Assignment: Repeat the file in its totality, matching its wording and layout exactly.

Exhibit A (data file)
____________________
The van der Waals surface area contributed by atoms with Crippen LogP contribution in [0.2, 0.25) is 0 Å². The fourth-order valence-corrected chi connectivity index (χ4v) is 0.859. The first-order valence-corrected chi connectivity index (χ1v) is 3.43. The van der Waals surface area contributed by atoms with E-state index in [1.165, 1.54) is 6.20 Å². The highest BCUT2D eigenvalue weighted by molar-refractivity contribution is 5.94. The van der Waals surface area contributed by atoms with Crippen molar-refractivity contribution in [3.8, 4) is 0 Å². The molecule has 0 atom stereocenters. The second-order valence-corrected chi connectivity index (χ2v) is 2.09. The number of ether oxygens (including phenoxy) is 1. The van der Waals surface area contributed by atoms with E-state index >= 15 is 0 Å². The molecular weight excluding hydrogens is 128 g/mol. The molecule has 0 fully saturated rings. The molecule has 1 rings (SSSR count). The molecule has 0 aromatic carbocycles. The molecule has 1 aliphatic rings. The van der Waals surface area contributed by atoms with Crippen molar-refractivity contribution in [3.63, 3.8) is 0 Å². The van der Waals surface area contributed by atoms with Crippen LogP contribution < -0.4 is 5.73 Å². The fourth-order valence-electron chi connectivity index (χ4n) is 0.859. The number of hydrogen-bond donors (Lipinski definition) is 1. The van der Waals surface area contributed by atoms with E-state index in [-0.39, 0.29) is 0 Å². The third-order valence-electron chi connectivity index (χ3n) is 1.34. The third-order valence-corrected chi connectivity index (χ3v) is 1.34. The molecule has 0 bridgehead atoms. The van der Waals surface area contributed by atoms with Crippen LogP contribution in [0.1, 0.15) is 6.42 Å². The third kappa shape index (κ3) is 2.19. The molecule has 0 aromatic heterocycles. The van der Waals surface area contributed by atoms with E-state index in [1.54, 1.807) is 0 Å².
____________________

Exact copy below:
The van der Waals surface area contributed by atoms with Crippen LogP contribution in [0.2, 0.25) is 0 Å². The fourth-order valence-corrected chi connectivity index (χ4v) is 0.859. The first-order valence-corrected chi connectivity index (χ1v) is 3.43. The van der Waals surface area contributed by atoms with E-state index in [1.165, 1.54) is 6.20 Å². The highest BCUT2D eigenvalue weighted by molar-refractivity contribution is 5.94. The van der Waals surface area contributed by atoms with Crippen molar-refractivity contribution in [3.8, 4) is 0 Å². The molecule has 0 atom stereocenters. The second-order valence-corrected chi connectivity index (χ2v) is 2.09. The number of ether oxygens (including phenoxy) is 1. The van der Waals surface area contributed by atoms with E-state index >= 15 is 0 Å². The molecular weight excluding hydrogens is 128 g/mol. The molecule has 0 fully saturated rings. The molecule has 1 rings (SSSR count). The molecule has 0 aromatic carbocycles. The molecule has 1 aliphatic rings. The van der Waals surface area contributed by atoms with Crippen molar-refractivity contribution in [3.63, 3.8) is 0 Å². The van der Waals surface area contributed by atoms with Crippen LogP contribution < -0.4 is 5.73 Å². The fourth-order valence-electron chi connectivity index (χ4n) is 0.859. The number of hydrogen-bond donors (Lipinski definition) is 1. The van der Waals surface area contributed by atoms with E-state index in [-0.39, 0.29) is 0 Å². The third-order valence-electron chi connectivity index (χ3n) is 1.34. The third-order valence-corrected chi connectivity index (χ3v) is 1.34. The molecule has 0 bridgehead atoms. The van der Waals surface area contributed by atoms with Crippen LogP contribution in [0.1, 0.15) is 6.42 Å². The third kappa shape index (κ3) is 2.19. The molecule has 0 aromatic heterocycles. The van der Waals surface area contributed by atoms with E-state index in [1.54, 1.807) is 0 Å².